45. 45. Visual Exploration HOW DO YOU SEE, FEEL AND THINK IN NEW WAYS? 45
    46. 46. Why is it so hard to imagine? Brain has a mind map that helps to organize reality There is no reality—perceptions What you BELIEVE is what you SEE! Expectations lead you to select what you will see Have to push beyond or you will see, feel and think that everything is more of the same. So, let’s reverse everything. Innovation Games are fun. 46
    47. 47. Reverse Assumptions for a Restaurant Today Opposite Menus No Menus Serve food Don’t serve food Pay for food Don’t pay for food Sit at tables Don’t sit at tables
    48. 48. A new kind of restaurant Today Opposite New Element Menus No Menus Owner comes out and tells us what he found at the market today for our meal Serve food Don’t serve food Bring your own food and we entertain you—picnic style Pay for food Don’t pay for food Rent the space for a period of time and we give you free food Sit at tables Don’t sit at tables Chairs set up like a stadium and you watch oversized TV’s with exclusive entertainment on them
    49. 49. Let’s Deconstruct your Business Today Opposite We don’t We don’t We don’t We don’t We don’t New Element More ideas the better
    50. 50. Visual Awakening: Where are we Today? LET’S DO YOUR STRATEGIC CANVAS 50
    51. 51. Visual Awakening: Strategic Canvas Strategy Canvas -- Your Company High Low Current Industry Attributes Let’s try to build your Strategic Canvas today •You •Your Competition 51
    52. 52. What do we see? Do we look like our competition? Or? Are we investing in all the same things? How are we different? Focused? Are we in too many places? Is there a strategy? How are we adding value in innovative ways? Are we targeting a mass market with problems that overlap or a niche market? 52
    53. 53. How do we do this? WHAT’S THE PROCESS? 53
    54. 54. Blue Ocean Strategy Process Strategy Canvas -- Your Company High Low Industry Attributes 54
    55. 55. 1. Visual Awakening We started your Visual Awakening See yourself more clearly on a picture— visualize your business Where are you focused and why? Strategy Canvas -- Your Company High Low Current Industry Attributes 55
    56. 56. 2. Visual Exploration Go Exploring Look at the nonuser to see pent-up demand Look at the current customer to see new ways to solve old problems Observe and participate 56
    57. 57. Cannot easily ask people Henry Ford… “If I had asked people how I could improve their transportation they would have told me to make their horses go faster.” 57
    58. 58. Try to make it… Easy for people to use you More productive for them More fun and adventure Simpler Environmentally friendly These are key levers to open new market space 58
    59. 59. Where are you looking? Six Paths Industry Red Ocean Within Each Strategic group Blue Ocean Creating Across Buyer group Scope of product or service offering Functional-emotional orientation of an industry Time Kim & Mauborgne 2005 59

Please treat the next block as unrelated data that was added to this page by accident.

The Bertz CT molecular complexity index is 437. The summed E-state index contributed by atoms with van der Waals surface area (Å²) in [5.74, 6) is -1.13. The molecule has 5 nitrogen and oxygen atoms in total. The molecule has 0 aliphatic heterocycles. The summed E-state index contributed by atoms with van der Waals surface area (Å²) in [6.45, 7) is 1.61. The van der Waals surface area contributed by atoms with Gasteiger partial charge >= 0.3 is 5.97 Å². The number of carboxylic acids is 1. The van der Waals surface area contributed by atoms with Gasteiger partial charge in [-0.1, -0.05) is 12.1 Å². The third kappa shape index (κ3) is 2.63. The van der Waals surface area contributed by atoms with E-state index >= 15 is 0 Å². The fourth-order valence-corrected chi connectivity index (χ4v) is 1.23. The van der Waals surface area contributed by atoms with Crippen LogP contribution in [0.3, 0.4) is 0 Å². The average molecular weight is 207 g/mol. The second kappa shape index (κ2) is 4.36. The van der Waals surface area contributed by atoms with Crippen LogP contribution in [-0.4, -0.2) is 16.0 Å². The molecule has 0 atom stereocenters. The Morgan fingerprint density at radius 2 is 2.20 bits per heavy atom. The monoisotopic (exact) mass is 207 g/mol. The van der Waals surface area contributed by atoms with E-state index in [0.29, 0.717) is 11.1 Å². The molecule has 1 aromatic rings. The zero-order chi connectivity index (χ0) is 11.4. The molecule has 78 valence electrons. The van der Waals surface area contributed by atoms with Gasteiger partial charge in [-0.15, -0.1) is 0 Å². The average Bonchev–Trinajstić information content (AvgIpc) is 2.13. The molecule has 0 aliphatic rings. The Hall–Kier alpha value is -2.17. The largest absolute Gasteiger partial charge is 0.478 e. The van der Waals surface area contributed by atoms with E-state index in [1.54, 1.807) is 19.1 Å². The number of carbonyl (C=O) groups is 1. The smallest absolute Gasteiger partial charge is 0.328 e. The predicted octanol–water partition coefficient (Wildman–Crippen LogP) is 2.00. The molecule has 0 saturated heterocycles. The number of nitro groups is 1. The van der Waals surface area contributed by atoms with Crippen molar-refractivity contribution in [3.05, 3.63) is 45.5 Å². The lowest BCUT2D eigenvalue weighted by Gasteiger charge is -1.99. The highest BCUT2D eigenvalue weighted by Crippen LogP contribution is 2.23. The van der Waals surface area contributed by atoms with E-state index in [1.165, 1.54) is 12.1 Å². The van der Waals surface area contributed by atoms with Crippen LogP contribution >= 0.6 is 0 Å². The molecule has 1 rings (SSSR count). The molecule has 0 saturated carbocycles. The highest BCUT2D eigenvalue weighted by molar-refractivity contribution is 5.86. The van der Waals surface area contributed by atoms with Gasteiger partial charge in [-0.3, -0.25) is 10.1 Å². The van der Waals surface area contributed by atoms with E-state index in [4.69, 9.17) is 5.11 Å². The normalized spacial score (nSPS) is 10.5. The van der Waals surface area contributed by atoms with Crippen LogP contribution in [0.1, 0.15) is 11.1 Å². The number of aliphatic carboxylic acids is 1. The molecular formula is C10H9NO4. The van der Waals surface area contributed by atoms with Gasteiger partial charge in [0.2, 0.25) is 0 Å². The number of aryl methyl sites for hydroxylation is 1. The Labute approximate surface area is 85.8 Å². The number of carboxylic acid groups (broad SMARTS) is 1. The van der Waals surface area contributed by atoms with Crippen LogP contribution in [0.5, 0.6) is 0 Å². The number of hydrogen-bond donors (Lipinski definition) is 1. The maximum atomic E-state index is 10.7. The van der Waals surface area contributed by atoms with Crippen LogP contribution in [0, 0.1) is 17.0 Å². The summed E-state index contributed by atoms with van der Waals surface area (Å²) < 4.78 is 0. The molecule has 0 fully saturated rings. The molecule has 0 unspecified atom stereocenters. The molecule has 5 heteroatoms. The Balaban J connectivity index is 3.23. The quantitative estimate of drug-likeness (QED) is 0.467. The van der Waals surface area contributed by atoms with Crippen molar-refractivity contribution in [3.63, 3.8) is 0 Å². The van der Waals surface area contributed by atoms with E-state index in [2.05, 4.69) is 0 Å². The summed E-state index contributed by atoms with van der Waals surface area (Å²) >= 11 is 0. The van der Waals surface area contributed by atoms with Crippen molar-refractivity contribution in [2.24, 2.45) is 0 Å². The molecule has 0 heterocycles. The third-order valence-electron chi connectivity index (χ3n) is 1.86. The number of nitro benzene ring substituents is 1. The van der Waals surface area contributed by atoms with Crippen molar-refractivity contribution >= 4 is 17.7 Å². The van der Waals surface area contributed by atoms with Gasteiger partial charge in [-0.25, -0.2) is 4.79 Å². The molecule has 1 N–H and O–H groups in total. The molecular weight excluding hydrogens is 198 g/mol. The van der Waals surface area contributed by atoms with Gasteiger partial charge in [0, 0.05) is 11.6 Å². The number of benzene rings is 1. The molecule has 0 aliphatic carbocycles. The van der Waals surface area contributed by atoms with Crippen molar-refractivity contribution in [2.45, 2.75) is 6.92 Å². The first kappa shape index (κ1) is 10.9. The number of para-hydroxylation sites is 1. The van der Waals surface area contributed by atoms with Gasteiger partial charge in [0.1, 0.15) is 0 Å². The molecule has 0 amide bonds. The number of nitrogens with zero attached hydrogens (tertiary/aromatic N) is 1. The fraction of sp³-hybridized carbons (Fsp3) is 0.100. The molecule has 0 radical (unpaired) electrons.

60. 60. Four Action Framework to Reallocate Your Assets -- ERRC Reduce Which factors should be reduced well below the industry’s standards Eliminate Which of the factors that the industry takes for granted should be eliminated? Create A New Value Curve Which factors should be created that the industry has never offered? Raise Which factors should be raised well above the industry’s standard? 60
    61. 61. 3. Visual Strategy Fair Draw your “To Be” Canvas Visualize some ideas about new solutions Get feedback on alternative strategy canvases from customers, competitors, and nonusers. Use feedback to build the best “to be” future strategy. Strategy Canvas -- Your Company High Low Current Industry Attributes 61
    62. 62. 4. Visual Communications Build a story to tell to your team and to the outside world Support only those projects and operational moves that allow your company to close the gaps to actualize the new strategy. Test, test, test. 62
    63. 63. Blue Ocean Strategy Process Strategy Canvas -- Your Company High Low Industry Attributes 63
    64. 64. There are Blue Oceans Out There FINAL THOUGHTS TO SHARE 64
    65. 65. What is a Blue Ocean Strategy? Pushes into new market space Creates demand Sees things in ways not there before W. Chan Kim and Renee Mauborgné 2011 Ranking: #2 Winner of 2011 “Thinkers50” Strategy Award for Blue Ocean Strategy Research and Impact 65
    66. 66. It is all about You! All about the Strategic Moves people made to solve problems differently. They saw solutions in different ways. And then made them happen. 66
    67. 67. Who can you look for? Meet unmet needs Among nonusers Who have alternatives See things in new ways Repackage, repurpose, reimagine 67
    68. 68. Why Should I Find My Blue Ocean? Because it could open up an entirely new opportunity for you! 68